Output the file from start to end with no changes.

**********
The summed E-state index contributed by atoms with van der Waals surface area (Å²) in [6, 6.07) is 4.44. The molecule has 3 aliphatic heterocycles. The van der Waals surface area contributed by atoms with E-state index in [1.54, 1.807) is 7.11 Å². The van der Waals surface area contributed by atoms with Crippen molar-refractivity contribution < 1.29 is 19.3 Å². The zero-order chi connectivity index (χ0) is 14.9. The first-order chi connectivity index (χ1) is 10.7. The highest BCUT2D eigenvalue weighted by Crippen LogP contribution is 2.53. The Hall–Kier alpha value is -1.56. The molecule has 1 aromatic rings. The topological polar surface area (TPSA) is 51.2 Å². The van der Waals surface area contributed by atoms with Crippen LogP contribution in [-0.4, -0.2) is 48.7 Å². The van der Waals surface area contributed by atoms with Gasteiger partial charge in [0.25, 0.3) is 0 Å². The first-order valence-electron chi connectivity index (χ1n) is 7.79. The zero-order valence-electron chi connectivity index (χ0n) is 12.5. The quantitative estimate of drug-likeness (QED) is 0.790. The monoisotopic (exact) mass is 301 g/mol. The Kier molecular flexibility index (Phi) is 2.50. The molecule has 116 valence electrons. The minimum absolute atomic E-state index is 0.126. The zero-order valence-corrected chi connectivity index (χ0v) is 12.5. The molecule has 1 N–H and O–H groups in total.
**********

The summed E-state index contributed by atoms with van der Waals surface area (Å²) in [6, 6.07) is 4.44. The molecule has 3 aliphatic heterocycles. The van der Waals surface area contributed by atoms with E-state index in [1.54, 1.807) is 7.11 Å². The van der Waals surface area contributed by atoms with Crippen molar-refractivity contribution < 1.29 is 19.3 Å². The zero-order chi connectivity index (χ0) is 14.9. The first-order chi connectivity index (χ1) is 10.7. The highest BCUT2D eigenvalue weighted by Crippen LogP contribution is 2.53. The Hall–Kier alpha value is -1.56. The molecule has 1 aromatic rings. The topological polar surface area (TPSA) is 51.2 Å². The van der Waals surface area contributed by atoms with Crippen LogP contribution in [-0.4, -0.2) is 48.7 Å². The van der Waals surface area contributed by atoms with Gasteiger partial charge in [0.25, 0.3) is 0 Å². The first-order valence-electron chi connectivity index (χ1n) is 7.79. The zero-order valence-electron chi connectivity index (χ0n) is 12.5. The quantitative estimate of drug-likeness (QED) is 0.790. The monoisotopic (exact) mass is 301 g/mol. The Kier molecular flexibility index (Phi) is 2.50. The molecule has 116 valence electrons. The minimum absolute atomic E-state index is 0.126. The zero-order valence-corrected chi connectivity index (χ0v) is 12.5. The molecule has 1 N–H and O–H groups in total.